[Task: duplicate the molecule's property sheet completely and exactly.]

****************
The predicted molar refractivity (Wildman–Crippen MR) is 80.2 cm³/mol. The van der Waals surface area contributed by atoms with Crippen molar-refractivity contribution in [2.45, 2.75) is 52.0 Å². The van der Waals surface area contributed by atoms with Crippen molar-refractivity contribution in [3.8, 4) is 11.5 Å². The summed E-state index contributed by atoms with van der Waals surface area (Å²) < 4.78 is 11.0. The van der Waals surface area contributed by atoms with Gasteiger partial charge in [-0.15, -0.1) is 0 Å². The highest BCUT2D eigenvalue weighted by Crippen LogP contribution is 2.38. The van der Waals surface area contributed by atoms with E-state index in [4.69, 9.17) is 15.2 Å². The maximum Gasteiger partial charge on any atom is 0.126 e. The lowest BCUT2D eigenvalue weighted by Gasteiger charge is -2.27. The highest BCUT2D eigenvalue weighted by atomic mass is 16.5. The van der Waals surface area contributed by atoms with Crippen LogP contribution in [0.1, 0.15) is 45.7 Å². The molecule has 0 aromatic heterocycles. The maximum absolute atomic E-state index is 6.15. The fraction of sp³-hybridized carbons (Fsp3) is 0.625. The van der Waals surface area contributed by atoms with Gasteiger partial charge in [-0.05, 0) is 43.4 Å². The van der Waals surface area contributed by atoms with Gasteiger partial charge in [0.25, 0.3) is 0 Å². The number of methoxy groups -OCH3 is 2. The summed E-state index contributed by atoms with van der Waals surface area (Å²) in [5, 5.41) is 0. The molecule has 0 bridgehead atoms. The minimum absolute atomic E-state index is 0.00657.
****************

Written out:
The predicted molar refractivity (Wildman–Crippen MR) is 80.2 cm³/mol. The van der Waals surface area contributed by atoms with Crippen molar-refractivity contribution in [2.45, 2.75) is 52.0 Å². The van der Waals surface area contributed by atoms with Crippen molar-refractivity contribution in [3.8, 4) is 11.5 Å². The summed E-state index contributed by atoms with van der Waals surface area (Å²) < 4.78 is 11.0. The van der Waals surface area contributed by atoms with Gasteiger partial charge in [-0.15, -0.1) is 0 Å². The highest BCUT2D eigenvalue weighted by Crippen LogP contribution is 2.38. The van der Waals surface area contributed by atoms with E-state index in [4.69, 9.17) is 15.2 Å². The maximum Gasteiger partial charge on any atom is 0.126 e. The lowest BCUT2D eigenvalue weighted by Gasteiger charge is -2.27. The highest BCUT2D eigenvalue weighted by atomic mass is 16.5. The van der Waals surface area contributed by atoms with Crippen LogP contribution in [0.1, 0.15) is 45.7 Å². The molecule has 0 aromatic heterocycles. The maximum absolute atomic E-state index is 6.15. The fraction of sp³-hybridized carbons (Fsp3) is 0.625. The van der Waals surface area contributed by atoms with Gasteiger partial charge in [-0.05, 0) is 43.4 Å². The van der Waals surface area contributed by atoms with Gasteiger partial charge in [0.25, 0.3) is 0 Å². The number of methoxy groups -OCH3 is 2. The summed E-state index contributed by atoms with van der Waals surface area (Å²) in [5, 5.41) is 0. The molecule has 0 bridgehead atoms. The minimum absolute atomic E-state index is 0.00657.